Netgear Orbi WiFi 6 review: Outstanding, but possibly overkill

The first 802.11ax mesh system leaves its rivals in the dust – but does anyone actually need it?

IT Pro Verdict


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    Amazing speeds

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    Great coverage

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    Smart setup


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There are plenty of mesh networking systems on sale, but until now they’ve all relied on 802.11ac Wi-Fi, rather than taking advantage of the newer, faster 802.11ax (or Wi-Fi 6) standard. In its defence, 802.11ac works perfectly well for most purposes, including 4K video streaming – but 802.11ax is designed to cope better with ever-increasing numbers of connected clients, and has the performance headroom to handle any bandwidth-hungry technologies we’ll be using in a few years. Perhaps, then, it’s time to think about an infrastructure upgrade.

Enter the Orbi WiFi 6, the world’s first 802.11ax mesh system. The idea of serving up ultra-fast, next-generation Wi-Fi to every corner of your building is seductive, but it comes at a steep price. Let’s see if the cost is justified.

The Orbi WiFi 6 is a tri-band wireless mesh system supporting 802.11ax connections on both 2.4GHz and 5GHz bands, with a separate 5GHz radio dedicated to backhaul traffic. Each unit houses eight antennae and supports 4x4 MU-MIMO; Netgear claims maximum connection speeds of 1,200Mbits/sec on the 2.4GHz band and 2,400Mbits/sec over each of the 5GHz bands. To get the best performance you’ll naturally need an 802.11ax-enabled client, but the Orbi also works with older devices using 802.11ac or 802.11n.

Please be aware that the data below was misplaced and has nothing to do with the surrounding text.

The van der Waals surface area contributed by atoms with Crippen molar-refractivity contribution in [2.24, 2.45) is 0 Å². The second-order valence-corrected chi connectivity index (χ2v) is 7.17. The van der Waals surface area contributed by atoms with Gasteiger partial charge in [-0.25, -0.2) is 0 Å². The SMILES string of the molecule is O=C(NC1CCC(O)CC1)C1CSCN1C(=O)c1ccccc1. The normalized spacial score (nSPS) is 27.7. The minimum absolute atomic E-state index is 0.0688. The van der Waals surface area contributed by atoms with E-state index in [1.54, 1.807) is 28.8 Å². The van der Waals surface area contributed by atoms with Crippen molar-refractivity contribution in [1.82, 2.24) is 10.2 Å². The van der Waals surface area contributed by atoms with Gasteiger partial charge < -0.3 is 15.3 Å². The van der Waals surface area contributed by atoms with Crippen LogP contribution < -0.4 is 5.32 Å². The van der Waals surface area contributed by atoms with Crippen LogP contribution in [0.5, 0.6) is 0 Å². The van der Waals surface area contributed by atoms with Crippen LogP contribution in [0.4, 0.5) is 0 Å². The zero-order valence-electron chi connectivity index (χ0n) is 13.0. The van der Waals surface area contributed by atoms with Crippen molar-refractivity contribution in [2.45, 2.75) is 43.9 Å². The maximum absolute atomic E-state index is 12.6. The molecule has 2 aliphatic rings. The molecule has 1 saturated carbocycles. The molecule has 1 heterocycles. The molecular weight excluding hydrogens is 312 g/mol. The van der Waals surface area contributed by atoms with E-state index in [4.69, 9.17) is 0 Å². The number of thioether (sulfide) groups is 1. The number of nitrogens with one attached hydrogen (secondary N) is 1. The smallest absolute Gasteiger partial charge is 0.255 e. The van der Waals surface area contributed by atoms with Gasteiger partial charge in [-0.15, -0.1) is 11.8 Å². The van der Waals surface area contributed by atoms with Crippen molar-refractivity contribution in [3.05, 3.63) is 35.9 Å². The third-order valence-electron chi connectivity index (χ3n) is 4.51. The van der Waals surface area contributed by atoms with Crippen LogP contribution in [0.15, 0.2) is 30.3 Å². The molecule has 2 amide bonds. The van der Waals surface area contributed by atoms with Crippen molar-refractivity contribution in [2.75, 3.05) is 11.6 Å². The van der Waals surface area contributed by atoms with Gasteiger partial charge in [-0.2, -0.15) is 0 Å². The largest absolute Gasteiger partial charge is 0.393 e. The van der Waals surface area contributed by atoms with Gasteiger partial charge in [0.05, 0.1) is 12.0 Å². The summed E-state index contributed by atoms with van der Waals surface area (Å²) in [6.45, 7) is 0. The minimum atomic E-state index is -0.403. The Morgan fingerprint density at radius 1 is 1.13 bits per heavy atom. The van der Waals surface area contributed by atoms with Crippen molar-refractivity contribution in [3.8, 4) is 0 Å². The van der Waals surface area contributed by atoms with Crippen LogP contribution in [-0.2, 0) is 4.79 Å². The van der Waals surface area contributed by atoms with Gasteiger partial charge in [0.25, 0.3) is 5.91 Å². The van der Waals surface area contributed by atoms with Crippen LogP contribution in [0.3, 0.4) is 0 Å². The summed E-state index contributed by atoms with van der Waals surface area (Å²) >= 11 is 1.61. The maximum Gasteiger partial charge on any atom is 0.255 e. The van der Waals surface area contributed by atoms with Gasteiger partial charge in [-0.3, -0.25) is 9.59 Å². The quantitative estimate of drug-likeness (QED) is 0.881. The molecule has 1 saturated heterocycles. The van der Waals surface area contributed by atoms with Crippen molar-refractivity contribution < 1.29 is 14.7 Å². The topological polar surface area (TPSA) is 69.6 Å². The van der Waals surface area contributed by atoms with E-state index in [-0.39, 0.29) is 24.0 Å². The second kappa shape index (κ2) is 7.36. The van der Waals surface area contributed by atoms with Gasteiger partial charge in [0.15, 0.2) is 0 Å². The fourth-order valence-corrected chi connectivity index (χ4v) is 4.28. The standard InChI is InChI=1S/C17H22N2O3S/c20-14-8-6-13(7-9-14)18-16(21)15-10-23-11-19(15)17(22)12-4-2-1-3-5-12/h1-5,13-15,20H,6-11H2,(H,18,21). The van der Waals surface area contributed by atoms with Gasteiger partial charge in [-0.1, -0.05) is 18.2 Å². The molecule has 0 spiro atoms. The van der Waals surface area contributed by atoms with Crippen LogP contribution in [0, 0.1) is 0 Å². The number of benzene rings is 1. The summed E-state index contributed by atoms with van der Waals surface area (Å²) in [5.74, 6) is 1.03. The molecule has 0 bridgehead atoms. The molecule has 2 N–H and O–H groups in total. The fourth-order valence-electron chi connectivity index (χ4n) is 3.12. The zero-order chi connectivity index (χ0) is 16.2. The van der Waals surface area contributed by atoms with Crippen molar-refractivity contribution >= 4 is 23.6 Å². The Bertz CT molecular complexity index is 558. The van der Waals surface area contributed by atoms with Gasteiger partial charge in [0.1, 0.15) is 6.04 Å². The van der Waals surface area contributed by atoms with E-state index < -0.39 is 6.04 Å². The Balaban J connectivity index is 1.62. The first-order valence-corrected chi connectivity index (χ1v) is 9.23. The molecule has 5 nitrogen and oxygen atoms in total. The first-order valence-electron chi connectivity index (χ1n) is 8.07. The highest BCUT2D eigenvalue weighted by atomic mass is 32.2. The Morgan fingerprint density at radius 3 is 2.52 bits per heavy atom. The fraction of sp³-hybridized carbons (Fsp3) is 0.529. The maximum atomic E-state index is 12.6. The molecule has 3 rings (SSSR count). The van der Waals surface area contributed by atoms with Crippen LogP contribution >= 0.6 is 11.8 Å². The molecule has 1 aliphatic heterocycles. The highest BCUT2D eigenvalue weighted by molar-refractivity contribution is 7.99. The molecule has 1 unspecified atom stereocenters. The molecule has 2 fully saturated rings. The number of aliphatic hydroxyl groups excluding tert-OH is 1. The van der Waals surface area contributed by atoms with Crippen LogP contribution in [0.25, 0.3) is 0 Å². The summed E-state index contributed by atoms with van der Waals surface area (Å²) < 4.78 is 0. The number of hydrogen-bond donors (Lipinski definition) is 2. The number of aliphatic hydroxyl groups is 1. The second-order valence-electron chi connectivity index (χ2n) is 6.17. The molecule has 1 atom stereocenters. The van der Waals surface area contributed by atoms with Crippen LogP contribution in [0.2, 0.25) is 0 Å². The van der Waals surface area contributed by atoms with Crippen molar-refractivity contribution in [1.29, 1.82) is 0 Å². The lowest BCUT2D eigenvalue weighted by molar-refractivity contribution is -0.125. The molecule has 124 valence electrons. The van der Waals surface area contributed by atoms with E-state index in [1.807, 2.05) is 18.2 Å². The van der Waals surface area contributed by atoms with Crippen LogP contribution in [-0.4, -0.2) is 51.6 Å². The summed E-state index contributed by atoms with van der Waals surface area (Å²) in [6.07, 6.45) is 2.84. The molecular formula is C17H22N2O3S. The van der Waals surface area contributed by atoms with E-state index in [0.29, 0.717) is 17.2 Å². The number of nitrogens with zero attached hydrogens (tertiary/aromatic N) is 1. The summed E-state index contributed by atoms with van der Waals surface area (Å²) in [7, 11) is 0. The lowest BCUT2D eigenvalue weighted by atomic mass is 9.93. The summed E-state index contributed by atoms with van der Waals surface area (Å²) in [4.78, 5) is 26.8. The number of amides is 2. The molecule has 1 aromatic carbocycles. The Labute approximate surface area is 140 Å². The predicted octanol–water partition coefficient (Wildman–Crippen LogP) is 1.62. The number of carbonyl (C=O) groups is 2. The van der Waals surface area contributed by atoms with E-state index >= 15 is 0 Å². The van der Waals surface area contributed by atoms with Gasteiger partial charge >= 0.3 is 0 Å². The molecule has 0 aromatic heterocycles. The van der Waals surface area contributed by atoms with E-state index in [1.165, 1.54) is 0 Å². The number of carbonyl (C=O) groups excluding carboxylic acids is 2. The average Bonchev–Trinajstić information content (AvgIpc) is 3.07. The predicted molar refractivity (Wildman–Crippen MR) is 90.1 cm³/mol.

The standard pack includes two units – one dedicated router and one satellite – with a claimed total coverage of up to 465m2. As it’s a mesh system, you can add extra satellites to extend your wireless reach, although the Wi-Fi 6 units won’t interoperate with nodes from older Orbi kits. The expectation is that the Orbi will replace your existing router, but it can also be switched into access point mode to provide upgraded wireless services for a separate router.

Netgear Orbi WiFi 6 review: Design

The Orbi units look all but identical to one another, but (unlike some mesh systems) they’re not interchangeable, with one designated as the router and the other as a satellite. They’re of a similar size and shape to their 802.11ac forebears, standing 254mm tall with an oval 71 x 191mm footprint, which makes them an imposing presence on your shelf or coffee table.

To distinguish the new models from the old, Netgear has added a black trim with brushed silver edging; to our eyes this makes them look like something from the Starship Enterprise, which you might love or hate. A more practical change is the addition of a pair of screw-holes in the bottom of each unit, allowing you to mount the nodes on a ceiling or wall.

There’s no display, but a downward-facing LED array in the front of each unit occasionally lights up and illuminates whatever surface it’s been placed on, glowing white when booting up or moody magenta if there’s a connection problem. A tiny secondary LED at the back shows when the unit’s powered and turns red if there’s a firmware error.